Last week Ivan Sanford was involved in a car crash that probably should have killed him. This week he is praising the professionalism of the emergency services who came to his aid.
Mr Sanford, 56, of Dickleburgh, was driving southbound on the A140, just south of Long Stratton when a car coming in the opposite direction veered on to his side of the carriageway and clipped the rear half of his car.
The glancing collision was enough to send Mr Sanford’s car out of control and straight into the path of an oncoming 4x4 vehicle.
The collision between Mr Sanford’s Volkswagen and the 4x4 was estimated to have a cumulative speed of 100mph.
The force of the collision made Mr Sanford pass out. When he came round after concerned drivers tried to wake him, he found he could not breathe. He said at this point he thought he was going to die.
But he passed out again.
Miraculously, Mr Sanford, a father-of-two, suffered no serious injuries, not even a broken bone. The accident happened at 7pm, on March 4, and he was taken to hospital, but was discharged by 3.30am the next day.
Mr Sanford, a printer who works in Norwich and has made thousands of trips up and down the A140 in his lifetime, said: “Most of the professionals said I shouldn’t be here. To walk out of it with only aches and pains, I consider myself very lucky.”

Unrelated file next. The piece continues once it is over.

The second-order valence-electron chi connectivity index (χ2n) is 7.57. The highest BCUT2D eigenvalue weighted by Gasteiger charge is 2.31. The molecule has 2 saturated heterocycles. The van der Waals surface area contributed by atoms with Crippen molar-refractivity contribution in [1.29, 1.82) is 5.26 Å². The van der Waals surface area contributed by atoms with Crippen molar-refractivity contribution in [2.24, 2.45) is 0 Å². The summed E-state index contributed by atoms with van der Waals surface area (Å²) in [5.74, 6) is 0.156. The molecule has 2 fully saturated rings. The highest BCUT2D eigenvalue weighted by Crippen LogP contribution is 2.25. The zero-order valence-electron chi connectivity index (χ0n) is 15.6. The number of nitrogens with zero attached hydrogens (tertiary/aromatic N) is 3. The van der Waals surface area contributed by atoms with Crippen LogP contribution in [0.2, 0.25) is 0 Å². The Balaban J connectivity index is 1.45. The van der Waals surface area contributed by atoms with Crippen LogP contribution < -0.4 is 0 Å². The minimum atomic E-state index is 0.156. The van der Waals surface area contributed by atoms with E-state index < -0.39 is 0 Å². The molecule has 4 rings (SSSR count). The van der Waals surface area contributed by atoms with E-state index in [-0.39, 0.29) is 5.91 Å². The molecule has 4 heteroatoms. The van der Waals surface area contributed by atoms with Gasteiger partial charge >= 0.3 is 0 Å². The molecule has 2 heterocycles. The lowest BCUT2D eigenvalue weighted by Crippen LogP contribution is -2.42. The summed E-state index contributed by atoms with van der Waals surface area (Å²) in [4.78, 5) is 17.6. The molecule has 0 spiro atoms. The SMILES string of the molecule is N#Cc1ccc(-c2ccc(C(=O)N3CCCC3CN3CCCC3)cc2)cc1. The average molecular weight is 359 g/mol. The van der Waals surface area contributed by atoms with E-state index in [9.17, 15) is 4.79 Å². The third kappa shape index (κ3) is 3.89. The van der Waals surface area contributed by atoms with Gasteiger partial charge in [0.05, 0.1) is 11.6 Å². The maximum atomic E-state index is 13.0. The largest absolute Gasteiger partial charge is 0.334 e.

From the moment Mr Sanford came round from the crash, he said first fellow drivers came to help and then the first person on the scene, a paramedic, “took control of the situation” after arriving in what Mr Sanford described as minutes.
The paramedic was concerned because Mr Sanford was complaining of back and neck pain, so when the three fire crews arrived, from Diss, Harleston and Long Stratton, the decision was made to cut the roof off and then carefully manoeuvre him out of the vehicle.
Those also involved in the crash were also being attended to, but it is understood that they were also not seriously hurt.
Mr Sanford was also complimentary of the police officer who called his wife Mary to reassure her.
Ultimately, Mr Sanford, who is also a grandfather-of-two, said it was his Volkswagen car that saved his life, and the safety measures built in. The airbag, for example, went off in the collision.
The A140, he said, has got steadily more dangerous over the decades that he has driven it, and said that it is a reminder of how hazardous even the most routine of journeys can be.
A spokesman for the East of England Ambulance Service Trust said: “It’s great that Ivan has taken the time to thank our ambulance crews and we hope that he’s recovering well. This is typical of the lengths our staff will go to give patients the best care they can.”